“The Merry Men?”
“That’s right. They were brave outlaws just like Robin, and they made their camp in the heart of the forest, at the Greenwood Tree. So one day the sheriff wakes up and says to himself”—Ellie screwed up her brow and made her voice go low—“ ‘I know how to catch Robin. I’ll hold an archery contest, and I’ll make the reward one no outlaw could resist: a silver arrow.’ Because it was known that Robin could shoot a sparrow through the heart at a hundred paces, and would never resist the chance to win silver he could use to help the hungry.
“And the sheriff was right. But Robin, of course, was far cleverer than him. He entered the contest, but he did it in disguise. He dressed as an old, old man, with ashes in his beard and a hunch. On the day of the contest he leaned on a stick and watched the other men shoot. Then, when it was his turn, he walked forward under the eyes of the sheriff and all his fiercest men.”
There was movement from the doorway. Ellie glanced up to see the mother abbess, head of their order at Kirklees, enter the room. She moved from bed to bed,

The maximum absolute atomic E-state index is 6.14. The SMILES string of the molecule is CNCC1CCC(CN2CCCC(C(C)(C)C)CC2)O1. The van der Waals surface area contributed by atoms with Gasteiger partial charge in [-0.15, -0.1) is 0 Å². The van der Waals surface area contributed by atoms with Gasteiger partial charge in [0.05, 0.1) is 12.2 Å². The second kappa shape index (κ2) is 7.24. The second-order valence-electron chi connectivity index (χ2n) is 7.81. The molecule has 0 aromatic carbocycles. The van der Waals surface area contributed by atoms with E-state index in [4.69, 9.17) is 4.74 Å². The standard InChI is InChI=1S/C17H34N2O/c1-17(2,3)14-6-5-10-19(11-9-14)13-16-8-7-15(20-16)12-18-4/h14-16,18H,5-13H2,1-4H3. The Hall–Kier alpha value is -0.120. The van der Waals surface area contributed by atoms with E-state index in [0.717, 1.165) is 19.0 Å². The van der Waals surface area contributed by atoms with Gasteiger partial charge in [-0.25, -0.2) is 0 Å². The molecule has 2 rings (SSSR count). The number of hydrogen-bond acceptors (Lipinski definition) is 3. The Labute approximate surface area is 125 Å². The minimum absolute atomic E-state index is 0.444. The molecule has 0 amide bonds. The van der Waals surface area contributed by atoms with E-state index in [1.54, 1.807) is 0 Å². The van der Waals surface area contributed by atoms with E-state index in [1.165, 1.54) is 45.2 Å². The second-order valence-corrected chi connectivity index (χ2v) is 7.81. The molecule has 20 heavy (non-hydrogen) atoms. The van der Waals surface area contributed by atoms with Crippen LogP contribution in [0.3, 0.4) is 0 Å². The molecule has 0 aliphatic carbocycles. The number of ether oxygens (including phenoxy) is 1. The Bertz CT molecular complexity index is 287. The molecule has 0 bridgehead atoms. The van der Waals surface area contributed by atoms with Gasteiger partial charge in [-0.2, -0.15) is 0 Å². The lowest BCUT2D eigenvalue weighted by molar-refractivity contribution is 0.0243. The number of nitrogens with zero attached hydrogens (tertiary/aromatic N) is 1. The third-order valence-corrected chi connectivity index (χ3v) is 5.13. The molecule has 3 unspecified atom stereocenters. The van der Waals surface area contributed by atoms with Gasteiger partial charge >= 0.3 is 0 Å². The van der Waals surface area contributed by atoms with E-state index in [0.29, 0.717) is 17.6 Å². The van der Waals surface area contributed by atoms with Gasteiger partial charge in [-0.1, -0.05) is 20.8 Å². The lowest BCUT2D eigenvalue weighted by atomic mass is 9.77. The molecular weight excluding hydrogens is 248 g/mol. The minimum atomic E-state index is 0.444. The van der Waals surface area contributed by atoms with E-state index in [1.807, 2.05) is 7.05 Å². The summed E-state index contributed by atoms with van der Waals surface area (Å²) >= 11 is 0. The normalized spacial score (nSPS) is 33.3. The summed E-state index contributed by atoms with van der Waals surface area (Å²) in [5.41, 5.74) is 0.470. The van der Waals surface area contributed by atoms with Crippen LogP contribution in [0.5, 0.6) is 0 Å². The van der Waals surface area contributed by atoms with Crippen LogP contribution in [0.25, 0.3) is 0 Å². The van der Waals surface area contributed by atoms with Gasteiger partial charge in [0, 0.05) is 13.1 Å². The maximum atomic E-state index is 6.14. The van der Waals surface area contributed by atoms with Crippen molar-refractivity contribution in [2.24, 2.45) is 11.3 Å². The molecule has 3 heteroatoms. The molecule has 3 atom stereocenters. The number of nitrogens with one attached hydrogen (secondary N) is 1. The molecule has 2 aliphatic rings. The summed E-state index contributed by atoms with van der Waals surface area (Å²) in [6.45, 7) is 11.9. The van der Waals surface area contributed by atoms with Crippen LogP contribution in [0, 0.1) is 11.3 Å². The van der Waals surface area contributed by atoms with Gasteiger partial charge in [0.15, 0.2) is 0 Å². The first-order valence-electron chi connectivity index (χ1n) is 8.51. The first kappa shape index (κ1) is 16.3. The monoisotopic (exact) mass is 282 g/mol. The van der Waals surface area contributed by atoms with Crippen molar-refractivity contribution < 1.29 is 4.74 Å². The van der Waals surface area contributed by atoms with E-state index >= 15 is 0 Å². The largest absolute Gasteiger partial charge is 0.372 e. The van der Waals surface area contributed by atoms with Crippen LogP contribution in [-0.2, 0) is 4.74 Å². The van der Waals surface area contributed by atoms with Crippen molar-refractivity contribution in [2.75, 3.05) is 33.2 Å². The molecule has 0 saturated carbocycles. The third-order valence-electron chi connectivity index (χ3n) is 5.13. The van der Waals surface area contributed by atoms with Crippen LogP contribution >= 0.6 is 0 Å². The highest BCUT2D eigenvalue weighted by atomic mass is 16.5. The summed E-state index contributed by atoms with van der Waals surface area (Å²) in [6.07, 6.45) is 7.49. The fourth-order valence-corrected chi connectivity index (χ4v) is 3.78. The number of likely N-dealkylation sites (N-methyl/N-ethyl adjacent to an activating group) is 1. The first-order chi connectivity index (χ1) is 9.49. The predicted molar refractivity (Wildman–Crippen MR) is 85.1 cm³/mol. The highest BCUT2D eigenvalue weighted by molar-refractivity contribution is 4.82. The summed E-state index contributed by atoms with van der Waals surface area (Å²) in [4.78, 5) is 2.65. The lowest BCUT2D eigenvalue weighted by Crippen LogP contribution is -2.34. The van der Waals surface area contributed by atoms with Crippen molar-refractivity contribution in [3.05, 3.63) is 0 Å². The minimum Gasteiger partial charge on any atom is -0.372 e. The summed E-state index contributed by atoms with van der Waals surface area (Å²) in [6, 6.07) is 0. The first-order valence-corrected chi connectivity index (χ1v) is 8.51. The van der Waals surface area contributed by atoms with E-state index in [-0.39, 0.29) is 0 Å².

settling blankets or saying a soft word to each patient. She looked at them with the same love she’d shown when she gathered Ellie from the village, just after she’d been made an orphan. Her kindness was the steady light that led Ellie out of her grief, and kept her hoping that one day life at the convent would feel natural to her.
“Then what?” the boy muttered sleepily. “What happened next?”
Ellie moved her attention back to his drowsy face. “He shot bravely and hit the center of the target—but that was just the contest’s first round. For every round the target was moved back, until only three men remained: Robin in his disguise, and two hooded men who didn’t give their names. The Sheriff of Nottingham gave an evil grin because he was certain one of the three men was Robin Hood.”
Across the room the abbess lifted her head sharply. Ellie wondered why, then realized the boy’s ragged breath had gone even. He was asleep.
“Well,” said Sister Joan quietly. “Your storytelling is a bit bloody for my taste, but our patient seemed to like it.” She bestowed on Ellie a smile of approval usually reserved for Agnes. “Now hurry, or you’ll be late for compline prayer.”
“I’m just coming,” Ellie said.
As soon as Sister Joan and Novice Agnes were out of
sight, Ellie ran to the laundry room at the mouth of the hospital wing. From beneath a stack of coarse linens, boiled clean and scented with lavender, she pulled out her yew-wood bow and a quiver full of arrows. She let herself enjoy the familiar weight of them in her hands for a moment. Then she tucked them under her habit and sped toward the kitchen. She couldn’t wait to be out hunting tonight.